2nd possible carcinogen found in recalled blood pressure drug valsartan, Health Canada says

A second impurity that is a classified as a probable human carcinogen has been found in valsartan, manufactured by Zhejiang Huahai Pharmaceuticals in China, Health Canada announces.

Pharmacists may be able to provide a product not affected by the recall, or doctors may prescribe alternative

Drugs containing valsartan are used to treat high blood pressure. Health Canada has announced that certain medications with valsartan could contain a second substance that can cause cancer. (Adam Berry/Getty)

Certain medications containing valsartan, a drug to treat high blood pressure, could contain a second substance that can cause cancer, Health Canada says.

All drugs containing valsartan, manufactured by Zhejiang Huahai Pharmaceuticals in China, were recalled in Canada after a first impurity, N-nitrosodimethylamine (NDMA), was identified earlier this summer. NDMA is classified as a probable human carcinogen, which means long-term exposure could increase the risk of cancer, according to regulators.

Drugs containing valsartan treat high blood pressure and help prevent heart attacks and stroke. They are also used by patients who have had heart failure or a recent heart attack.

On Thursday, Health Canada said a second impurity, called N-nitrosodiethylamine (NDEA), has also been found in valsartan manufactured by the Chinese company.

"The new information regarding NDEA is very limited at this time. Health Canada is assessing the issue and will update Canadians as more information becomes available," the regulator said.

Health Canada said patients taking affected valsartan medications should:

  • Ask their pharmacist if they are unsure whether they are using a recalled product.
  • Contact their health-care provider as soon as possible to discuss treatment options if they have been using an affected product. Pharmacists may be able to provide a product not affected by the recall, or doctors may prescribe a different medication.
  • Continue taking their valsartan medication unless they have been advised to stop by their health-care provider. Since the risk of cancer is with long-term exposure to the NDMA and NDEA impurities, there is no immediate health risk, and patients can continue to take this drug to treat their medical condition until they can discuss treatment options with their health-care provider.

Contact your health-care provider if you have taken recalled valsartan products and have health concerns.

Lifetime cancer risk estimated

Earlier this week, Health Canada released its health risk assessment for valsartan products containing NDMA.

Given the longest time affected products were sold in Canada was three years, Health Canada said it estimated that among those taking the largest dose of valsartan (320 mg/day), the potential increased risk of cancer over a lifetime could be one additional case of cancer for every 11,600 people taking the product.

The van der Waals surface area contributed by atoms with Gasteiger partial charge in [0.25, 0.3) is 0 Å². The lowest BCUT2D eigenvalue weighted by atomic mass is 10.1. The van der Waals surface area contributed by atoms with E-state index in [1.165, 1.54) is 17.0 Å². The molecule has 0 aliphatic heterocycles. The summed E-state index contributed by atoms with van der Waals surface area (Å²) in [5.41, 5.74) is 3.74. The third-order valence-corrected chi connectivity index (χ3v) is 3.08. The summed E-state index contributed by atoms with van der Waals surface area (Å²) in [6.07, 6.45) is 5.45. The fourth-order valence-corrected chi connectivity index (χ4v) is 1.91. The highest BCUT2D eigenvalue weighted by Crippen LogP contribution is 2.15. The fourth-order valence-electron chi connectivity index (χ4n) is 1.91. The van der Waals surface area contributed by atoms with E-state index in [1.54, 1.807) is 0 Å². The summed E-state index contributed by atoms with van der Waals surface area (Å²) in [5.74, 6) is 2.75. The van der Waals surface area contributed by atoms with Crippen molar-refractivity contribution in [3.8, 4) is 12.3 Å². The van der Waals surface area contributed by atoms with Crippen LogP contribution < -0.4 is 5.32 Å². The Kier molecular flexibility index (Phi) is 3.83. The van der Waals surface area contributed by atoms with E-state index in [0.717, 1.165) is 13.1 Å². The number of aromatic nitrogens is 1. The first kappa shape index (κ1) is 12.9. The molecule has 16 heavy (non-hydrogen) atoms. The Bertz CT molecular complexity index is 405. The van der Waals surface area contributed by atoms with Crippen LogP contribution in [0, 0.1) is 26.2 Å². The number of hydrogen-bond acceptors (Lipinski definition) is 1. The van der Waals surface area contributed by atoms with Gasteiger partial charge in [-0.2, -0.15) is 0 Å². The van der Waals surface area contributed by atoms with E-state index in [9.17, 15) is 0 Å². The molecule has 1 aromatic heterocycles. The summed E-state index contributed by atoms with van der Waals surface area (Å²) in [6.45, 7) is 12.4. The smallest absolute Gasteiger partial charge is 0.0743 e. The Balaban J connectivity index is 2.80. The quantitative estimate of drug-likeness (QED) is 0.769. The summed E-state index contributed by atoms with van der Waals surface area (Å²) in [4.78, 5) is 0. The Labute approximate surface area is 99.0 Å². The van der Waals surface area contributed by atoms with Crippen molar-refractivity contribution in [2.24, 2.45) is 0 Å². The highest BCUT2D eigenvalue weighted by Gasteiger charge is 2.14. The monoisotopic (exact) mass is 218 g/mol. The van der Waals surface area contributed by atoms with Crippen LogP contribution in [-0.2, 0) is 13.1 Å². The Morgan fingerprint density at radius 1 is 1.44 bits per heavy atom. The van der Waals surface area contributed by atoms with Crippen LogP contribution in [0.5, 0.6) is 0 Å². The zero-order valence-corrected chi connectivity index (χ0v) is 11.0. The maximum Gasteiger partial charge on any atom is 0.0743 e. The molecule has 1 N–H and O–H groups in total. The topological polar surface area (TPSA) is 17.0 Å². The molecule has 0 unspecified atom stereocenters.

To put the estimate into context, nearly one in two Canadians is expected to develop cancer during a lifetime.

For the lowest valsartan dose (40 mg), Health Canada estimated the potential increased risk of cancer over a lifetime could be one additional case for every 93,400 people taking the product.

Both European medical agencies and the U.S. Food and Drug Administration also withdrew affected valsartan products from the market because of suspected NDMA contamination.

In this week's issue of BMJ, Danish researchers concluded the recalled blood pressure medications are not linked to increased short-term cancer risk, based on data from Danish health registries.

The researchers used prescription records to sort patients into two groups:

  • Those never exposed to NDMA.
  • Those probably or possibly prescribed valsartan products contaminated with NDMA.

People were tracked for an average of 4.6 years.

"Our results do not imply a marked increased short-term overall cancer risk in users of valsartan contaminated with NDMA. However, uncertainty persists regarding single cancer outcomes, and studies with longer followup are needed to assess long-term cancer risk," Kasper Bruun Kristensen of the University of Southern Denmark in Odense and his co-authors concluded.

A journal editorial published with the study said regulators took rapid action, but exposed patients still need long-term monitoring. 

Dr. Satjit Bhusri, a cardiologist with Lenox Hill Hospital in New York City, agreed. 

"This study may give some reassurance to people already exposed to this additive, but this should not prevent patients from routine cancer screening and future avoidance of this additive," Bhusri told HealthDay News. 

Cardiologists and pharmacists have said different alternatives exist for the recalled products. 

As of Aug. 18, Health Canada said, the list of recalled products included medications from Teva Canada, Sandoz, Sanis, Pro Doc Ltée and Sivem Pharmaceuticals. The regulator has also updated its list of products that have not been recalled.